This position that centrist Democrats have (and you mirror so faithfully) that they could have run this war more proficiently, put more boots on the ground, emphasized rebuilding of infrastructure and all the other nonsense, emphasizes that the Democrats have a lot of blood on their hands too. They are complicit in genocide, they are essentially unrepentent and culpable.

This modulated, triangulated, measured, nuanced Iraq ‘policy’ by the Democrats is unmitigated crap, and it plays into the hands of a Republican party that prides itself on throttling weakness and sensitive soul-searching. This war was brought to you by thugs, is perpetuated by criminality, and will end when they say it will end.

In short, Bush would NEVER have ‘earned’ my respect for this war because it was predicated on criminality in sevice of imperialism. And I’m insulted that you would throw me in that kettle of fish.

“…We would have come out looking like heros.” For such a sophisticated thinker, this smacks of juvenile preening. There was no way in hell we would have ‘looked like heros.’ You can’t get a silk purse out of a sow’s ear—aggression is aggression.

You have perfectly articulated the Democratic position on this god-forsaken war—and frankly, with movable principles like that, I’m thankful I left the party.


Posted by: Tim Crow at July 2, 2006 1:28 PM
Comment #164250

Stephen D. said: “You have to back words with results at some point, or otherwise people will consciously, or at the very least subconsciously downgrade your credibility.”

This is precisely why Democrats began losing power in 1992.

Why I am not a Democrat nor Republican. I respect some platform issues of both parties. I respect fiscal responsibility and downsizing federal government and its role in our personal lives. I respect placing Constitutionally protected individual rights above the rights of groups or the government. I respect a federal government that intercedes in issues of national importance which the states in their diversity demonstrate they cannot handle.

But, what I absolutely reject about the Republican and Democratic parties is their NFL approach which dictates winning supercedes all other agendas and values, and protection of power attained supercedes everyone else’s agenda or values. I reject Republocrats complicity in failing to install an accountable and transparent voting system in America conveniently available to all eligible voters. I reject Republocrats FEC stranglehold on our political system which marginalizes and makes irrelevant competitors in the form of third parties and independent candidates. I reject Republocrats historical record of transferring the cost of today’s problems on to the shoulders our children through deficits and national debt. I reject Republocrat’s claims that they represent the will of the people rather than letting the voice of the majority of Americans be represented on its own. And I absolutely reject the corruption of our system by both parties in gerrymandering districts to nullify the voices of many, many, millions of Americans at election time.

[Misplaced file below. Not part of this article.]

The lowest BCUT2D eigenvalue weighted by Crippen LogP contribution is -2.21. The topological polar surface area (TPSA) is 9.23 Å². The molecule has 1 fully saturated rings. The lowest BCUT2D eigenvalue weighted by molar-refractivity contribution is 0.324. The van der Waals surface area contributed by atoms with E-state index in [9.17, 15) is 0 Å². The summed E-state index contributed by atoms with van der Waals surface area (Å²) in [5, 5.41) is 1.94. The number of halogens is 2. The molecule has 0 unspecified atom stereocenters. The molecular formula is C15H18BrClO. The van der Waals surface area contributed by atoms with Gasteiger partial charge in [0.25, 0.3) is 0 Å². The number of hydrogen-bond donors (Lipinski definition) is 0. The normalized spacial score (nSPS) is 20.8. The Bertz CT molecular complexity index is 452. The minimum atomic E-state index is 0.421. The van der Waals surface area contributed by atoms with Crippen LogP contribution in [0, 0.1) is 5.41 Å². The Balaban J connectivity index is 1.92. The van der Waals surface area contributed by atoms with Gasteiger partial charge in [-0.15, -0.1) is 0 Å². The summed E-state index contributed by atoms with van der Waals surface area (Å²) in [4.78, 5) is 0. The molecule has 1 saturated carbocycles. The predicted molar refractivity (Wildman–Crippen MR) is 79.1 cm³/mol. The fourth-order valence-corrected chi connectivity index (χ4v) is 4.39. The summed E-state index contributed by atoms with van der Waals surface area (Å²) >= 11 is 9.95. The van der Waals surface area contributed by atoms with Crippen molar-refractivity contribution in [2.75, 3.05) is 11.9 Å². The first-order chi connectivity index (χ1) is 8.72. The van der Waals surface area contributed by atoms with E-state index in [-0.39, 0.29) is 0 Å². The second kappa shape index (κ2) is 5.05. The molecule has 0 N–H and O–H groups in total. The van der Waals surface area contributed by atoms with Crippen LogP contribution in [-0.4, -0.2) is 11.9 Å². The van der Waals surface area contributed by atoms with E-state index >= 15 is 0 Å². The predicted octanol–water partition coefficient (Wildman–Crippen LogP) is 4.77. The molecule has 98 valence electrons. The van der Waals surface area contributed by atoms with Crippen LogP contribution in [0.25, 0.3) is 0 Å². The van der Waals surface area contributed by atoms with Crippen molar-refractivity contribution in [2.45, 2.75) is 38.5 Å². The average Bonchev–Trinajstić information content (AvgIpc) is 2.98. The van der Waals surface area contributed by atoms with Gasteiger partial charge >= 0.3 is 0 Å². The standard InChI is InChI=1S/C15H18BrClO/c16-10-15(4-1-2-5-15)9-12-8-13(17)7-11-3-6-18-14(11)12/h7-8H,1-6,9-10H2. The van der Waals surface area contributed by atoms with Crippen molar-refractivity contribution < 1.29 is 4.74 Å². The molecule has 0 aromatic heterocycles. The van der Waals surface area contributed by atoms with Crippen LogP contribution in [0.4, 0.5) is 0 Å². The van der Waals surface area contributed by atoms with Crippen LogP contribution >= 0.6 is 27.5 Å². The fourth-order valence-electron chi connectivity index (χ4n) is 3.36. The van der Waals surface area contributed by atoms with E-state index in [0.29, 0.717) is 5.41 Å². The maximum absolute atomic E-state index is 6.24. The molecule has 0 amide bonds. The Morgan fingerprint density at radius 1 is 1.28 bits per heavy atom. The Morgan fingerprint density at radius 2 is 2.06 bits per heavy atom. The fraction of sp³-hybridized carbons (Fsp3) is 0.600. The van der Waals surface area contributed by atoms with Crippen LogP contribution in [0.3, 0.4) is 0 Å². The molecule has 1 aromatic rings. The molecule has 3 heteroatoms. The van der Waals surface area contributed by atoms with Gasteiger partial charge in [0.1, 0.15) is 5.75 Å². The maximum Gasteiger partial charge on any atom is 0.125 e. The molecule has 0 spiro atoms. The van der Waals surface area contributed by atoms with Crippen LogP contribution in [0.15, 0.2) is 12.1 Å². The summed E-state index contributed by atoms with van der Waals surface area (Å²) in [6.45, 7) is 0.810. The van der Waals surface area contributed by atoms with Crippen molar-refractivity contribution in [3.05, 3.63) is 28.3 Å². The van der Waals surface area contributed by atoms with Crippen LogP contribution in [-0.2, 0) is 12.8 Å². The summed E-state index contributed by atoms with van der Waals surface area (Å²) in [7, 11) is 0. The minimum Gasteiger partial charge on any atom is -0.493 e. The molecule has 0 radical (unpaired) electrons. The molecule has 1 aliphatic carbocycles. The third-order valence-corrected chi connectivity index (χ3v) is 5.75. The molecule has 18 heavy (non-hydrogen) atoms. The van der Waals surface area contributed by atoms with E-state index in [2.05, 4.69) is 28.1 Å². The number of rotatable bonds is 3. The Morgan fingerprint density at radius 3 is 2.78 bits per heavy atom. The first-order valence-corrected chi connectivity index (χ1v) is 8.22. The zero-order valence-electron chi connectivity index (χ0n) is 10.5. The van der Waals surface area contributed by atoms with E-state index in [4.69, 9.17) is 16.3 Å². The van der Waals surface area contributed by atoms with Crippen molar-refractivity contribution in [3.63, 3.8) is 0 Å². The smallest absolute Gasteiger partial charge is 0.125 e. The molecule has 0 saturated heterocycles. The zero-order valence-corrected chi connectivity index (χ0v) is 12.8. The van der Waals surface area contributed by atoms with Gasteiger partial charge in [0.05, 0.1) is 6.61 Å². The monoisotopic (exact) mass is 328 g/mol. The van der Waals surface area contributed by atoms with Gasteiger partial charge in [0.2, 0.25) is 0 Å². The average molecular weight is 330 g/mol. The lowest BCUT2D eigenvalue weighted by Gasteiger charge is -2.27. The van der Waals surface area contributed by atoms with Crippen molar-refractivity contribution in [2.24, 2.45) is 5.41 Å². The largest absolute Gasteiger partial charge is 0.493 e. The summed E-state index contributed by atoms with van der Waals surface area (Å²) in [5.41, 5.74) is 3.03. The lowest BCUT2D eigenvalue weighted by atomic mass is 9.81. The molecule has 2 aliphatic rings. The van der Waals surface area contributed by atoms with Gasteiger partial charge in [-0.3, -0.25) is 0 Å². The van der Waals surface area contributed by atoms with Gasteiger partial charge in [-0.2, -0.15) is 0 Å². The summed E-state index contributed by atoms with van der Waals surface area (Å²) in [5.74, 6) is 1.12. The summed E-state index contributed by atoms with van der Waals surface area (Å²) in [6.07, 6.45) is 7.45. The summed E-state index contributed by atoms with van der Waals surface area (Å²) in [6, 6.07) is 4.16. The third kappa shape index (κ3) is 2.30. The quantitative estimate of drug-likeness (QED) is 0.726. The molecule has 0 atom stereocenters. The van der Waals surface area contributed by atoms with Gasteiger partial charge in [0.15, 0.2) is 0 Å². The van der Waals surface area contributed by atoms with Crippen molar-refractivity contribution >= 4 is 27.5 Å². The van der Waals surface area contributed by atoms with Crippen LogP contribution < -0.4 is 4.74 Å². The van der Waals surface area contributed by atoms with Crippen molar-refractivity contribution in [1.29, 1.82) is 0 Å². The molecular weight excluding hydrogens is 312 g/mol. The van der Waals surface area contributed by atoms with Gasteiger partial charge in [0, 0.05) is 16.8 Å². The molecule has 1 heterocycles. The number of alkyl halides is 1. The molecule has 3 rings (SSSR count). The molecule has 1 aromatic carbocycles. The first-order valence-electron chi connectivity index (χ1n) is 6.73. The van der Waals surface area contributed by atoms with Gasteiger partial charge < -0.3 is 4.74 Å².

And finally, and most of all, I reject Republocrats absolute and unrepentent dependency on corporate, individual, and lobbyist wealth and bribes in the fashioning of laws and policy whose costs in taxes and opportunity, must be born by the 100’s of millions of the rest of us, not so fortunate as to afford to buy a politician’s consideration.

I have many other reasons for not even wanting to be a Democrat or Republican, but, this list is commonly shared by many of my fellow Americans who identify themselves as independent or third party voters. A group that outnumbers in many areas of the country, either Democrats or Republicans among America’s eligible voters.

Posted by: David R. Remer at July 2, 2006 2:22 PM
Comment #164291

Gergle:

I have studied your post and have pondered it. I respect your views, but find a few of your conclusions dubious, such as your ascertion that there was an Arab belief that Saddam presented a Nassarian figure to rally around.

Indeed, we seem to be a warrior nation, and every country we befriend seems to have our bases in it. It is an empire that belittles our protestations of democracy-building and underminds our ethical and economic standing. We will go the way of the Romans, the Greeks, the Persians, the Muslims, the Soviets. The core values have been distorted, twisted and contorted in the service of hegemony.